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Health Care Costs and Financing

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Improved health insurance coverage may enhance access to care among rural Hispanic elders

Elderly Hispanics living in rural areas find it more difficult than their white counterparts to see their personal doctor for routine care or injury/illness when wanted. They also find it more difficult to see a specialist or obtain transportation to the clinic, according to a recent study. Enabling factors such as health insurance have a greater effect than ethnicity on their ability to obtain care, concludes Tyrone F. Borders, Ph.D., of the University of North Texas Health Sciences Center. The study was supported in part by the Agency for Healthcare Research and Quality (HS11606).

Dr. Borders conducted a telephone survey of 2,097 rural community-dwelling elders in West Texas about their ability to see a personal doctor/nurse, see a specialist, obtain help over the phone, and obtain transportation to the clinic. The survey also asked about factors that might facilitate or impede the respondents' ability to access care. Hispanic participants had lower income and were less likely to have health insurance than the elderly whites who were surveyed. More Hispanics also had diabetes, and they had lower mental health scores than whites.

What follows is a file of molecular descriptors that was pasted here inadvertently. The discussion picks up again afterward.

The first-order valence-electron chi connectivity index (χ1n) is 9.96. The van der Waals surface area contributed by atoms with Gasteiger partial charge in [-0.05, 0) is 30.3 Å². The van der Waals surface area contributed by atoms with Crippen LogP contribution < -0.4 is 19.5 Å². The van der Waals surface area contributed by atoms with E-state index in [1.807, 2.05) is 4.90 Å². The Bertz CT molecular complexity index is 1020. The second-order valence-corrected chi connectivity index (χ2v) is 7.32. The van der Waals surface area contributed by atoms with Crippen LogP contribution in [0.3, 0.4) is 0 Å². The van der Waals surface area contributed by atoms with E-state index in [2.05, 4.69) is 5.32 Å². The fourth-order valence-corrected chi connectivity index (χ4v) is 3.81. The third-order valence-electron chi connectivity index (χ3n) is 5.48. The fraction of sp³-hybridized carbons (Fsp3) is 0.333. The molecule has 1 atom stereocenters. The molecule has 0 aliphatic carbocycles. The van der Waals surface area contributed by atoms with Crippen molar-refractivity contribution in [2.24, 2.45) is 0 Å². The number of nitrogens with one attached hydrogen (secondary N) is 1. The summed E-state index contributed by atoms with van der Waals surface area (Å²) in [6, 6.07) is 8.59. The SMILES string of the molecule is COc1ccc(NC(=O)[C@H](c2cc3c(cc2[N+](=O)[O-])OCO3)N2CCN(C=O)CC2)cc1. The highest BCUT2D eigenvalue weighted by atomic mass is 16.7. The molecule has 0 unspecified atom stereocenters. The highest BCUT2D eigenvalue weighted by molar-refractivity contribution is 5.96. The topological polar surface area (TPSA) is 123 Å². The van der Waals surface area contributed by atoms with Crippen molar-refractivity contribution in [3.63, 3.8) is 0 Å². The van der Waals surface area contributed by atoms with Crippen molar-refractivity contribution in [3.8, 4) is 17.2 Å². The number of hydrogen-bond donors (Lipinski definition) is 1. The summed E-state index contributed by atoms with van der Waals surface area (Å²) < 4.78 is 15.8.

After accounting for several factors affecting receipt of care, Hispanic ethnicity was not directly associated with the ability to obtain care. However, age was important. The oldest old (80 years and older) were less likely to always/usually see their personal doctor/nurse than those aged 65 to 70 years. Elders with higher income were more likely to obtain transportation to the clinic. Those with Medicare and supplemental private or government coverage were more likely to see their personal doctor/nurse than those without insurance. Similarly, individuals with Medicare only, Medicare plus other private or government coverage, and Medicaid only were more likely to see a specialist when they needed to. Finally, those with poorer health were less likely to see a specialist.

See "Rural community-dwelling elders' reports of access to care: Are there Hispanic versus non-Hispanic white disparities?" by Dr. Borders, in the Summer 2004 Journal of Rural Health 20(3), pp. 210-220.

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